By Nick Schager
For a film about a stand-up comedian to be mirthless is dispiriting; more problematic, however, is that The Stand Up doesn't make up for that absence of humor with any legitimate drama. A year after his beloved girlfriend Miranda (Julia Dennis) is killed, up-and-coming funnyman Zoe (Jonathan Sollis) still hasn't recovered. His path to healing, though, is made Easy-Bake simple by writer/director David Wexler, who first has the protagonist land a temporary kindergarten teaching gig thanks to his school-principal father (Aidan Quinn) and then at that job has him meet perfect-match Veronica (Margarita Levieva), who also has past issues with romantic abandonment. Zoe thus becomes a passive participant in his own healing, which Wexler leaves so uncomplicated that the story simply coasts along on a smooth path to happily ever after. Meanwhile, save for Zoe's contentious back-and-forths with a student's bitchy mother, comedy is largely absent, as any Bad News Bears–style adult-kid ridiculousness is avoided. Wexler's most insightful scene finds Zoe, through working with children, positively altering the sad memory associated with a pair of carpentry goggles. Regrettably, it's impossible for the film or its star to do little more than recall other recent comedies and performers: the superior School of Rock for one and, via the portly Sollis's eerily similar voice, Jonah Hill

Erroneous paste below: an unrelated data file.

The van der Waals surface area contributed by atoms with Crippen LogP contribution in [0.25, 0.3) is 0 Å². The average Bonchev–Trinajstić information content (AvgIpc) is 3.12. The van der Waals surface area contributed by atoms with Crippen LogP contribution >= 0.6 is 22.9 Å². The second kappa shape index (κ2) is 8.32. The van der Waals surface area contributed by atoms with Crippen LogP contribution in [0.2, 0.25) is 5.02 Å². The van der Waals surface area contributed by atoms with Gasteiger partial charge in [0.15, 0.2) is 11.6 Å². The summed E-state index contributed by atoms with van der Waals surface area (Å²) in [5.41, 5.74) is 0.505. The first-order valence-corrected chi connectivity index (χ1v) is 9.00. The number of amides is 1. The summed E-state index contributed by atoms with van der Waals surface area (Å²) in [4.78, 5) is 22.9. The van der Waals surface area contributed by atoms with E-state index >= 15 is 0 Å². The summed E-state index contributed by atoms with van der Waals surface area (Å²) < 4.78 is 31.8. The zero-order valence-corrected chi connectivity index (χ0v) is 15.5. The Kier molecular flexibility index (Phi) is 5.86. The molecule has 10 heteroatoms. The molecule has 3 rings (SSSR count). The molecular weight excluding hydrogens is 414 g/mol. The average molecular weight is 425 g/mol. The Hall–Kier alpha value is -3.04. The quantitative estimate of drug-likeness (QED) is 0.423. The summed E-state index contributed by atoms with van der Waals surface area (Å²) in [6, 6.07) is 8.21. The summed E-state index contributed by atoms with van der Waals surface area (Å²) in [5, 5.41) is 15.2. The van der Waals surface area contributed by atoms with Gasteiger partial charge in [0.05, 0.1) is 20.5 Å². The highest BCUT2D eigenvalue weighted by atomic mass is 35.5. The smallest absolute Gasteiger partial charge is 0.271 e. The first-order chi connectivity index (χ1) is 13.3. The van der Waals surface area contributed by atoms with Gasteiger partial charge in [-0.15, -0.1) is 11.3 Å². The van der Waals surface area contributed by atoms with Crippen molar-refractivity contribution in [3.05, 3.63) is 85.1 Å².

Jonathan Sollis, Margarita Levieva, Aidan Quinn, Jonathan Reed Wexler, Arija Bareikis, Julia Dennis, Justine Cotsonas, Quinn Broggy, Jennifer Mudge, Bryanna Adames


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